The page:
Much like how a manga artist can improve and adapt their style over the course of dozens of volumes, so can letterers. Snow White is a relatively long series, so I hope any eagle-eyed readers enjoy seeing me improve alongside the manga itself over the next few years.
What have you been most proud of?
See above, but other than that I want to give a shout-out to the entirety of Precarious Woman Executive Miss Black General.
Jin-sensei employs a ton of word balloons that are more long than wide, which makes fitting English dialogue particularly difficult. I put a lot of time into making sure that despite that inherent incompatibility, it still reads well.
There’s also a lot of complicated sound effects, as well as dense sign work that needs to be adapted into English. It’s consistently one of my most difficult series to do, but a big favorite of mine, so I’m definitely proud of my work on it.
Is there something you worked hard on that you think no one noticed?
A lot of times it tends to be signs or otherwise blending in new text so that it matches accurately to the original art. I do have a background in art so I’m pretty familiar with the concept of perspective; but every now and then I’ll get hit with a curve-ball.
Noah’s Notes, which ran in Shonen Jump in 2018, had a lot of handwritten text on paper. This means the text would be distorted in perspective and curved, which was tricky to get right. It also featured some handwritten text from characters with drastically different handwriting. So I remember asking my friends to write specific words for me because I had trouble changing my own handwriting to look like that of 5 different peoples’.
Admittedly I could have just used different fonts, but for some reason I really wanted to retain that handwritten feel for what was ultimately a fairly minor scene.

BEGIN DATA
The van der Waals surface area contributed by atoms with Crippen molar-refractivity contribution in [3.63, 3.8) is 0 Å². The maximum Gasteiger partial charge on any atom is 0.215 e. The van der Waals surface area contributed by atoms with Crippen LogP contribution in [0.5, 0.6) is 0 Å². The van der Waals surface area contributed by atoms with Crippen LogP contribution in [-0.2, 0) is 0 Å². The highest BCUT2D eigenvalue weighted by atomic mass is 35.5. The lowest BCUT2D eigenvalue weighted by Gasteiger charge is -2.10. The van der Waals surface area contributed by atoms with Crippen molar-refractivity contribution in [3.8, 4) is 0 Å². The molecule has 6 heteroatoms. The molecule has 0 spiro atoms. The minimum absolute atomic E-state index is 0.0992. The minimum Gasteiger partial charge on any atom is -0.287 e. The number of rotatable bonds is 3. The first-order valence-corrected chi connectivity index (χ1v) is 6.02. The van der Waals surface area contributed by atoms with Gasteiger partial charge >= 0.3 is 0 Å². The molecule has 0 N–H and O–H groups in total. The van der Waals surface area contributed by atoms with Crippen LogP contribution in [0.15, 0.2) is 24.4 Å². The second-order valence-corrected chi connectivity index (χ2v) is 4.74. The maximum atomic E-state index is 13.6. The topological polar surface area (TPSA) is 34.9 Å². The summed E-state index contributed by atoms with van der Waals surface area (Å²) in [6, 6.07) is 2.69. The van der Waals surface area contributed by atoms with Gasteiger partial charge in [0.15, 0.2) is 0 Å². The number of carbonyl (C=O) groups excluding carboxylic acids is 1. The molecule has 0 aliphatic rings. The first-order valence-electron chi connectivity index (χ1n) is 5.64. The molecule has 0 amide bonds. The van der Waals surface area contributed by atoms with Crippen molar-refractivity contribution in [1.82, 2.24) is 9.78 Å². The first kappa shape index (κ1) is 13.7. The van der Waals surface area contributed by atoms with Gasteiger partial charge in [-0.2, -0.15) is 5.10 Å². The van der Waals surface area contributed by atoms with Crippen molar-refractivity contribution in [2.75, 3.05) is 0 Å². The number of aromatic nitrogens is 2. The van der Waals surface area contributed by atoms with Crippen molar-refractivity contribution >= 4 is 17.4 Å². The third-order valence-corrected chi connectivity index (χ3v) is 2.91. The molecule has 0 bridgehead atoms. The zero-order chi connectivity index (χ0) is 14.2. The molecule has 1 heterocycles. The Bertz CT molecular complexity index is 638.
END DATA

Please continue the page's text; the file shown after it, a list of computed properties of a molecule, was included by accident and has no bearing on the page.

There was also a recent thing that I don’t think I can get into too much detail, but it involved me spending a couple hours on a single panel because I wanted to experiment with some new techniques.
I don’t think anyone would be able to notice once the book goes to print. But when the time comes I’d like to explain just how convoluted my solution was.
What do you think people don’t know about lettering that you wish would?
Most people don’t know anything about lettering, and I’m mostly okay with that. My job isn’t to stand out, it’s to make the experience of reading manga as natural as possible.
Currently I still ride the highs from seeing my own work read by people all across the world. So I don’t necessarily need recognition for what I do. That being said, a lot of fan releases of manga have some really sub-par lettering. I really hope to spread awareness of it if only so that readers can raise their standards a little bit and be an example as to why official releases are worth supporting.
If you could do anything what would you love to do or try out? (Whether a specific project or a different field)
My Japanese isn’t quite there yet, but I would love to letter and translate a manga at the same time.
It seems relatively uncommon but I’d love to work very closely in two major aspects of a manga’s localization so that I can have an even more intimate understanding of the work. If I keep up my studies, maybe one day you’ll see a manga translated and lettered by Brandon Bovia!
I have a lot of random interests that I don’t often get to use in tandem, so I think having the chance to translate and letter would be a good way to keep the localization process constantly interesting.
Is there anyone or anything you draw inspiration from?
I’m too embarrassed to name names, but there’s decades of localized manga releases that for a time, I was really obsessed with picking apart and learning from.
Lettering for manga is old enough that there are certain best practices and sets of standards that have been established, so I think all in all those are my greatest inspirations. And of course, every letterer has their own techniques and processes, so I’m inspired by all the great letterers I talk to and learn from!
You can find Brandon here!